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Star Objects – Waterloo

Star Objects – Waterloo

OBLI:5356 – unattributed print of an Officer of the 52nd Foot c.1815

 

To get us prepared for our upcoming Waterloo lecture with historian Gareth Glover, we will be looking at a few of the Waterloo-era objects from our archive. In this post we will look at the uniform of an Officer of the 52nd.

 

OBLI:5803 – 52nd Officer’s shako c.1815

 

This shako was worn by an Officer of the 52nd (Oxfordshire) Regiment of the Foot circa 1815. It is made from a rigid combination of heavy felt and leather and features a short visor.

The shako can be identified as uniform of the 52nd due to the stringed bugle front plate, as well as the horsehair plume which was dyed green to indicate the light infantry regiment.

Whilst the shako added height to a soldier and provided an intimidating silhouette on the battlefield, it offered little protection from musket fire. The rim of the shako only covered the top of the head, leaving the majority of the face and head exposed to attack. In addition, the shako was likely to become very heavy to wear if it became soaked with rain, so was poorly suited to adverse weather.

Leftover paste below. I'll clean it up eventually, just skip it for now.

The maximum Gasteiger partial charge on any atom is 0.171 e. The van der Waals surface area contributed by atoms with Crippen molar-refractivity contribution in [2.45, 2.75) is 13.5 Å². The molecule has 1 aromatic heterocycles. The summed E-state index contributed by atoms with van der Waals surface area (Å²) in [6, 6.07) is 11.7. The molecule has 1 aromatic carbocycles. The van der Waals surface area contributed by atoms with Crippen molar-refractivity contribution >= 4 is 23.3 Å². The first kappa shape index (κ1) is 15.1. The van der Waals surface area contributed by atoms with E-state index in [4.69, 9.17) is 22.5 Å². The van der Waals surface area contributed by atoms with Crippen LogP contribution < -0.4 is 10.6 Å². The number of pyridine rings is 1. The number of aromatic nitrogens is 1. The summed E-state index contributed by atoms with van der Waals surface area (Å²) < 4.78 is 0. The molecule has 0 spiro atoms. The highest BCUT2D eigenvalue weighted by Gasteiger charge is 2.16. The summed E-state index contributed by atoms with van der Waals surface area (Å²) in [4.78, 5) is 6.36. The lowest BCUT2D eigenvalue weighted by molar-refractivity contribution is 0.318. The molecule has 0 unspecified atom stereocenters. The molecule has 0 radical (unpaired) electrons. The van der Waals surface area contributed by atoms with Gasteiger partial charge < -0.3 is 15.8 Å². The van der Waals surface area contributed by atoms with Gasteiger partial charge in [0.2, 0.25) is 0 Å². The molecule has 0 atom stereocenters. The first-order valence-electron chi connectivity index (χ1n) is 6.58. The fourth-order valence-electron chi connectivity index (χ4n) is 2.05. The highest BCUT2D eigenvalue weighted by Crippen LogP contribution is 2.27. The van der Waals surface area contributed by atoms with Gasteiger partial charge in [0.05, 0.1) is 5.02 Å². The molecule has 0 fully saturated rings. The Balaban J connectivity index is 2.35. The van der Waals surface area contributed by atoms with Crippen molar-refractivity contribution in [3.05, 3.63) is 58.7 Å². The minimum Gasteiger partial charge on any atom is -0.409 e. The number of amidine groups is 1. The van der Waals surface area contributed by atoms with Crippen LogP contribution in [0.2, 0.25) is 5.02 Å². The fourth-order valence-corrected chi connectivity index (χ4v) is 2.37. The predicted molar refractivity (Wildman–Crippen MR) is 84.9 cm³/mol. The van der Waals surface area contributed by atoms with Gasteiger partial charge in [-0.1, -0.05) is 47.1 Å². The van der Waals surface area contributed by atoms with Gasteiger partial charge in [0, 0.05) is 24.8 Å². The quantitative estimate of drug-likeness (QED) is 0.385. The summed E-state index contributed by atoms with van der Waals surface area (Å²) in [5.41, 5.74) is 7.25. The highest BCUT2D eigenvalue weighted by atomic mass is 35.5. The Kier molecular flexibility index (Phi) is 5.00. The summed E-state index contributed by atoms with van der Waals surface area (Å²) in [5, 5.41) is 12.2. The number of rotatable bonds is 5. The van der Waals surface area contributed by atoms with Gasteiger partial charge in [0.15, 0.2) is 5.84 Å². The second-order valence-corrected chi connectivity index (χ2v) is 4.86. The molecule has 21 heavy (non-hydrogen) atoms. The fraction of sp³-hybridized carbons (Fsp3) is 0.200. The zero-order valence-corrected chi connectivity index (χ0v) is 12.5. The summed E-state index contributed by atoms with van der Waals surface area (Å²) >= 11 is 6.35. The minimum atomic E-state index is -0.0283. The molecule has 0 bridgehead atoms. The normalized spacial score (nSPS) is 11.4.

OBLI:5541 – 52nd Officer’s coatee c.1815

 

In the Waterloo period, the shako would have been worn alongside a red coatee like the one above. We can see that this coatee would have been worn by an Officer due to the silver epaulettes and detailing.

At the time Officers had to pay for their own uniform which could lead to slight design variations. The wealthier the Officer, the more elaborate their uniform decoration could be. These differences can be seen when comparing the elaborate silver frogging on the coatee to the decorations painted on the Officer’s uniform in the first image.

These red uniforms were designed to look impressive on the battlefield, however the bright colour meant the wearer could be easily targeted. Red uniforms were eventually phased out towards the end of the 19th century in favour of khaki.

 

To find out more about the Waterloo story, tune in to our upcoming Lockdown Lecture with historian Gareth Glover – a live Q & A will take place on the 1st March 2021.

Lockdown Lectures: The 52nd Foot at Waterloo

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